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House Slashes Farm Bill's Environmental Programs

http://www.walkermn.com/placed/index.php?story_id=204899&view=text

Farm bill conservation funding slashed in House Babe Winkleman
The Pilot-Independent Wednesday, July 13th, 2005 08:56:15 AM

In a perfect world, politicians wouldn't be allowed to get their dirty little hands on natural-resources funding. In a perfect world, politicians wouldn't be allowed to deal with natural-resource issues, period.

Here's why:

In yet another episode of Congressional Shenanigans, federal lawmakers, with budget axes in tow, have set their collective sights on cutting important farm bill conservation programs for fiscal year 2006 < programs that were approved for guaranteed funding increases in the 2002 Federal Farm Bill.

In fact, the House of Representatives has done just that. The House Appropriations Committee recently voted to slash farm bill conservation initiatives to the tune of roughly $468 million for a laundry list of programs important to cash-poor farmers and ranchers across the nation. The most-notable programs on the chopping block include: the Environmental Quality Incentives Program (EQIP), the Wetlands Reserve Program (WRP), the Conservation Security Program (CSP), and the Wildlife Habitat Incentives Program (WHIP), among several others.

Since the 2002 farm bill was passed into law, actions by the federal lawmakers and the Bush administration have reduced promised conservation title funding by roughly $3.8 billion. That's no small chunk of change being stolen from conservation programs.

Keep in mind, the vast majority of our nation's agricultural producers support farm bill conservation programs as a way to diversify their annual revenue streams and improve the environment for fish and wildlife. With grain prices chronically depressed, more and more farmers and ranchers are tailoring their operations around the promise of guaranteed payments from farm bill conservation programs. The recent cuts by the House Appropriations Committee are a betrayal of that promise.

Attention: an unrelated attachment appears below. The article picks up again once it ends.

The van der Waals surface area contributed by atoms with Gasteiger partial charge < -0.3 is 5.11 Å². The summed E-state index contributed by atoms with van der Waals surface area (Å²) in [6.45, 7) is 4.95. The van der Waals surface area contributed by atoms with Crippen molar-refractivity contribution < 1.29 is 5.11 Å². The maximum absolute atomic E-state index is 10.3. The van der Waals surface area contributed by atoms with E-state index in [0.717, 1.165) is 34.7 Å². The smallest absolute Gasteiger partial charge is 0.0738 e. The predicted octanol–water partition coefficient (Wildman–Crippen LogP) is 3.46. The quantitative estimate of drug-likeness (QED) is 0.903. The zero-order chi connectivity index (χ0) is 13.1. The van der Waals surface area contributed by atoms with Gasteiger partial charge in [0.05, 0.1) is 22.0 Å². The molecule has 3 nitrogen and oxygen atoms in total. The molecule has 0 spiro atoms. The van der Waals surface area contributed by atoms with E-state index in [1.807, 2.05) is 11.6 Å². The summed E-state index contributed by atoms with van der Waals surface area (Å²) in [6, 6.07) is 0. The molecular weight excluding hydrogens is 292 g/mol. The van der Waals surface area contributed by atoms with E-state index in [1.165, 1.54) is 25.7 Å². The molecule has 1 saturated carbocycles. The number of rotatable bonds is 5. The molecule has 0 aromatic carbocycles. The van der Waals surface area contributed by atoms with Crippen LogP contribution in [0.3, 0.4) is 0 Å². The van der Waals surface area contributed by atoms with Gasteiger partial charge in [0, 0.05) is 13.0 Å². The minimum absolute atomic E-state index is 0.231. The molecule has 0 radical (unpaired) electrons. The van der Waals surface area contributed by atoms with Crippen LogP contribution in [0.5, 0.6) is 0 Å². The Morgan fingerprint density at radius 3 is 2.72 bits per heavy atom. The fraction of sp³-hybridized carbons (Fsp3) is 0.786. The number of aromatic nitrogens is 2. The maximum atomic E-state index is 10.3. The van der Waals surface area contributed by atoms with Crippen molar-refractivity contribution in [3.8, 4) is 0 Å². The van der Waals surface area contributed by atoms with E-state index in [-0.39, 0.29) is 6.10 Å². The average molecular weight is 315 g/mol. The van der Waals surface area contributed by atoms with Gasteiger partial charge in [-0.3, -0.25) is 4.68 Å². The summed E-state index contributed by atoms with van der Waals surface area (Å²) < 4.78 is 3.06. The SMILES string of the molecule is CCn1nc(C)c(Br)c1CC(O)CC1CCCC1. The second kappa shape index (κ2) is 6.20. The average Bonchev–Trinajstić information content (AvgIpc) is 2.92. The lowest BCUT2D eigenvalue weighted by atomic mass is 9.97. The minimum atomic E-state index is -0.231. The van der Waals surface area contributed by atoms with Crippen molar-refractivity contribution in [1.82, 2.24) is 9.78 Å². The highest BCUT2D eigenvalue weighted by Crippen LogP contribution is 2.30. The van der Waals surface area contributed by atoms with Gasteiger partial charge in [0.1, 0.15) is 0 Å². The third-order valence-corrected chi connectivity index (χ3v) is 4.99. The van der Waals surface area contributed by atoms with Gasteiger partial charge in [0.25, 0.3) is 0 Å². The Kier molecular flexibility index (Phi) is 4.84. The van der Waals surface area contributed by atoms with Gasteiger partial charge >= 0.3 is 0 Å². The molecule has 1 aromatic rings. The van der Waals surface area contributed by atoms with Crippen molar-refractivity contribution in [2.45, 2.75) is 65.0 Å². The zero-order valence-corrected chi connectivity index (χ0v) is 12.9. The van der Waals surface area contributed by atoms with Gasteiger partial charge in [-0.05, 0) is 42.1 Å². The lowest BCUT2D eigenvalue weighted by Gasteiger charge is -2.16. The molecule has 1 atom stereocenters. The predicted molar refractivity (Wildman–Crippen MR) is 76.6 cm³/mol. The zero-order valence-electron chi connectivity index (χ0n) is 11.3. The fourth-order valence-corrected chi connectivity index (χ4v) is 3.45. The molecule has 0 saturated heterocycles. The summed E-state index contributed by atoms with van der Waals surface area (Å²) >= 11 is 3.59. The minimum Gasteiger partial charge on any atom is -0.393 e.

"With three of every four farmers wanting to participate in USDA (U.S. Department of Agriculture) conservation programs being turned away due to insufficient funds, it makes no sense for congressional appropriators to be reducing the funding made available for conservation incentives by the 2002 Farm Bill," said Ferd Hoefner, policy director for the Sustainable Agriculture Coalition, a farm conservation organization based in Washington, D.C. "The drastic cuts included in the agricultural funding bill passed by the House of Representatives will harm farm income while depriving the public of important environmental services that result from conservation and habitat improvement. We urge the Senate to undo the damage by returning to the conservation deal it struck in the 2002 Farm Bill."

The Coalition and 24 other conservation-minded groups < including such mainstream organizations as Trout Unlimited, the Izaak Walton League of America, the National Wildlife Federation, and others < have drafted a letter urging Senate Appropriation Committee members to maintain conservation spending levels as written in the 2002 farm bill.

The reality is that the Senate will draft a bill that cuts some farm bill conservation programs. Still, the esteemed body must exercise better judgment than the House and not cut conservation programs as drastically. Hoefner and other conservation officials point out that farm bill spending also includes appropriations for commodity titles. If conservation programs are going to be cut, they say, why not commodity subsidies as well?

"There needs to be some fairness in the appropriations process," said Hoefner. "That's all we're asking for. The federal farm bill is a big-ticket item, and we're saying if it is going to be re-opened, then there needs to be cuts to commodity titles, too. It has to be more equitable."

In their letter, the groups also urge the Senate to improve Wetlands Reserve Program (WRP) funding to at least the 200,000-acre level proposed by the Bush administration as part of its Wetlands Initiative. Interestingly, the Republican-lead House, which is usually in lock-step with the administration, cut $73 million out of WRP, the largest federal program to restore wetlands and one that President Bush fully supports, conservation officials say.

To date, scores of farmers and ranchers are enrolled in WRP. In fact, the backlog is said to be more than 500,000 acres. One problem: there's no funding for the program, and the additional cuts passed by the House will only increase the backlog.

Here's the bottom line: Ensuring adequate funding for USDA's conservation programs is vitally important to solving many of our nation's environmental woes. Half the land in the lower 48 states is cropland, rangeland or pastureland, and how this land is managed in the future will foreshadow the health of our environment. I encourage all hunters, anglers and conservationists to contact their federal lawmakers and urge them to keep their hands off the dollars dedicated to conservation programs in the 2002 farm bill. It's time to stop the Congressional shenanigans. Babe Winkelman is a nationally known outdoorsman who has been teaching people to fish and hunt for 25 years. Watch his award-winning "Good Fishing" television show on WGN-TV, Fox Sports Net, The Men's Channel, Great American Country Network and The Sportsman's Channel. Visit www.winkelman.com for air times.